There are 8 possible "varieties" of the base function that correspond to the 8 information aspects discussed earlier. Jung and socionics maintain that the base function forms the core of personality. Here are some of its outstanding characteristics (in red are examples for base types to better illustrate the concept):
The base function describes the individual's most stable, consistent state of mind (especially in his or her adult years).
: A physically relaxed, resting state of mind where the individual is focused on his internal sensations of comfort and harmony.
It describes the individual's most central interests - the kinds of interests the person is most likely to keep up over the years.
: A concern with health and inner balance, correctly and harmoniously organizing one's everyday activities (eating, sleeping, living at home), and making sure one's everyday physical environment produces sensations of comfort and pleasure and is not harmful to one's health.
When the individual's life is not centered around the base function, he feels lost. At the same time, there is a tendency to overdo the activities and state of mind of the base function and then look for forms of compensation.
: Feels lost when circumstances do not allow him to carry out his favorite relaxing activities (taking walks, listen to relaxing music, painting or doing other relaxing things) or organize his immediate home environment according to his own tastes. When given the chance, there is a tendency to overdo somewhat these activities and then look for some external activities that will make him strain a bit.
It describes the areas the individual is most sure of and generally most vocal about.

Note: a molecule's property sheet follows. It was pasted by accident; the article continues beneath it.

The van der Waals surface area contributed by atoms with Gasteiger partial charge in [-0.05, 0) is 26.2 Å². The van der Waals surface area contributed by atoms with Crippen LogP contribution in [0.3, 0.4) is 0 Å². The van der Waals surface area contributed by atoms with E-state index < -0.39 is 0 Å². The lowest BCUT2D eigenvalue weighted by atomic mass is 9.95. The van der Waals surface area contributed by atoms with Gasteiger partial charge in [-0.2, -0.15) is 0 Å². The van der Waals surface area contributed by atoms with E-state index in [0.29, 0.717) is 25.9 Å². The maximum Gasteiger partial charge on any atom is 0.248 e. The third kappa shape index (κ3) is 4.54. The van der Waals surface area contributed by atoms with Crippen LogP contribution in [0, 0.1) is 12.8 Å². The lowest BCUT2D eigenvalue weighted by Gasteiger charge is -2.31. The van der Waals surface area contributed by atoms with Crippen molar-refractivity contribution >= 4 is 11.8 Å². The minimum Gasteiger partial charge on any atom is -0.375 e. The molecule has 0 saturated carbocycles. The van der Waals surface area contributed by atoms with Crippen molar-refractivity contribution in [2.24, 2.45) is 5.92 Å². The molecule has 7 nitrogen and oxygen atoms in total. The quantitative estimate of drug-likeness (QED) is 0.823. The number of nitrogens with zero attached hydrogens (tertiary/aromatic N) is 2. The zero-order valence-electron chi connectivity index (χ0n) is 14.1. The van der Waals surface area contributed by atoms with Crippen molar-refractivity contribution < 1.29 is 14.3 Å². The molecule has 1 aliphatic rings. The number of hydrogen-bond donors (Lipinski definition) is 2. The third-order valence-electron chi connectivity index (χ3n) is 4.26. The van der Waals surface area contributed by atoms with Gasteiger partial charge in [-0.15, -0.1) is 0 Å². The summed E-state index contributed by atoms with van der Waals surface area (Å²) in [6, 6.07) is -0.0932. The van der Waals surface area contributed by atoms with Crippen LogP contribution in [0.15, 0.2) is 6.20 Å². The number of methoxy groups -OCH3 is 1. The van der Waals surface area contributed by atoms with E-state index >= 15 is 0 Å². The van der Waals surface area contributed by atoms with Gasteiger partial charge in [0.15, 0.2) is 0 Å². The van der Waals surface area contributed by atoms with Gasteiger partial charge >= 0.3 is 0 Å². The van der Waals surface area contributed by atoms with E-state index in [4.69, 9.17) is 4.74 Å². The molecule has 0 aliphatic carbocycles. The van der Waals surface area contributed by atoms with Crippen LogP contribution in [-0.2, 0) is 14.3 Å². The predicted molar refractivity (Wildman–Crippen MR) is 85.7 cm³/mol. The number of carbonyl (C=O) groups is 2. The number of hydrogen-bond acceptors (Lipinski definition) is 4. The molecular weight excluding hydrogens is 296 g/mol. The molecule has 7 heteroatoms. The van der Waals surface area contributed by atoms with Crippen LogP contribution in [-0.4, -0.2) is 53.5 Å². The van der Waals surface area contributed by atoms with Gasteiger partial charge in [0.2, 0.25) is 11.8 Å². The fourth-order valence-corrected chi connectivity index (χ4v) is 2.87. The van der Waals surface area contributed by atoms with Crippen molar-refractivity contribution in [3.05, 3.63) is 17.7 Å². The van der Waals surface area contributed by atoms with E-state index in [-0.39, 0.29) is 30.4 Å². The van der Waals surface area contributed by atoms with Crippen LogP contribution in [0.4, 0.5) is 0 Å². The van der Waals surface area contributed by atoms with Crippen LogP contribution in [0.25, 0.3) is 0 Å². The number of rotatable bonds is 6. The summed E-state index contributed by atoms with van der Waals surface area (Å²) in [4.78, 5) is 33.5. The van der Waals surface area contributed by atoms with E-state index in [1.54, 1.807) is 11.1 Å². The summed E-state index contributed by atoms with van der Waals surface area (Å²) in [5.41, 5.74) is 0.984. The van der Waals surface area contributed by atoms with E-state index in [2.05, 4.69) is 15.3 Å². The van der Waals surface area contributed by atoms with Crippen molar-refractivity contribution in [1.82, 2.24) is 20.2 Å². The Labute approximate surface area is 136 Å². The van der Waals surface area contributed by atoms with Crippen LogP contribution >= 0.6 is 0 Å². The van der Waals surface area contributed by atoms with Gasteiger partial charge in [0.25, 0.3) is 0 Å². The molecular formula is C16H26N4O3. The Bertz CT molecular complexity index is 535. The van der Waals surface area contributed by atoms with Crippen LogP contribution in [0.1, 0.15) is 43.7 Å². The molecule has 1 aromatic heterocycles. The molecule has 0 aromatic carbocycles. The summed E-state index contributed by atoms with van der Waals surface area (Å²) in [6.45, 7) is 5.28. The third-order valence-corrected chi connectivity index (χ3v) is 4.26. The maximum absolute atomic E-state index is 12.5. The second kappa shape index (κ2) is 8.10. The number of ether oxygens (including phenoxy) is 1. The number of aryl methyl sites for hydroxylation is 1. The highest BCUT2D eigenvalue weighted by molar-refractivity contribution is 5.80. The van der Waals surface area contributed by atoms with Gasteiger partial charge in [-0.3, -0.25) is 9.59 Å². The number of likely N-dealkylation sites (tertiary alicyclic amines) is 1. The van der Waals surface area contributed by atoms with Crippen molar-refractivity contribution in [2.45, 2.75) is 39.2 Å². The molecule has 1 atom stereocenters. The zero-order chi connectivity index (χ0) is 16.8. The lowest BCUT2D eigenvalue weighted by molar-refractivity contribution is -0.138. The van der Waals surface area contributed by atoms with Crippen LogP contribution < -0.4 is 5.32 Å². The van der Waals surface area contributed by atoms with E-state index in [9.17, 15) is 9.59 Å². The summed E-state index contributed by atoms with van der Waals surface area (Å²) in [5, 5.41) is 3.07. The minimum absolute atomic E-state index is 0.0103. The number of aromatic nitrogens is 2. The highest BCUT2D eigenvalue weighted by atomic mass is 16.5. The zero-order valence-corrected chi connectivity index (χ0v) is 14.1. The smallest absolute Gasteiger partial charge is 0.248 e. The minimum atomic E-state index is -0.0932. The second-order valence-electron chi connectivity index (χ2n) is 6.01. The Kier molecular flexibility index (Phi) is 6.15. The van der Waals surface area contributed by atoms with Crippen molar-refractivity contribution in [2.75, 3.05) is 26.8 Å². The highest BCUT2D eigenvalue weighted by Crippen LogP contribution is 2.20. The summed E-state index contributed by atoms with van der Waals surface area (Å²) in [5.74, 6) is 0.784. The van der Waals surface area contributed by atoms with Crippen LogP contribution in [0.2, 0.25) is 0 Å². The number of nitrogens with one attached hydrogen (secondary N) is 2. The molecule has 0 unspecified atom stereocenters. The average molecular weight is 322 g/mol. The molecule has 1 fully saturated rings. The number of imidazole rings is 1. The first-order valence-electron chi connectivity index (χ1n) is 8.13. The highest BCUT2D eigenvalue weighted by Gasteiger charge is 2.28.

: Questions of health - improving health, diagnosing health issues, treating health and diet problems; questions of proper living, including sleep and eating, activities around the home, sex, and other therapeutic activities that bring joy, pleasure, and balance.
In these areas the individual is extremely resistant to suggestion and insists on his own interpretation of things.
: See above.
In these areas the individual is constantly gathering new information and adding it on to his existing views.
: Tends to study and analyze carefully how people live their everyday lives, the sensations they experience from day to day, their diets, sleep, and exercise habits, their aesthetic tastes and styles, their immediate physical environment, their general state of health and vitality. Constantly uses these new impressions to modify his views on proper living and maintaining a balanced, harmonious inner world.
The individual's memory is generally sharpest (near absolute memory, actually) in areas where the base function has processed information (impressions) and structured them in its characteristic way.
: Sensations one experienced in different locations and situations, the cause of these sensations and how to reproduce them.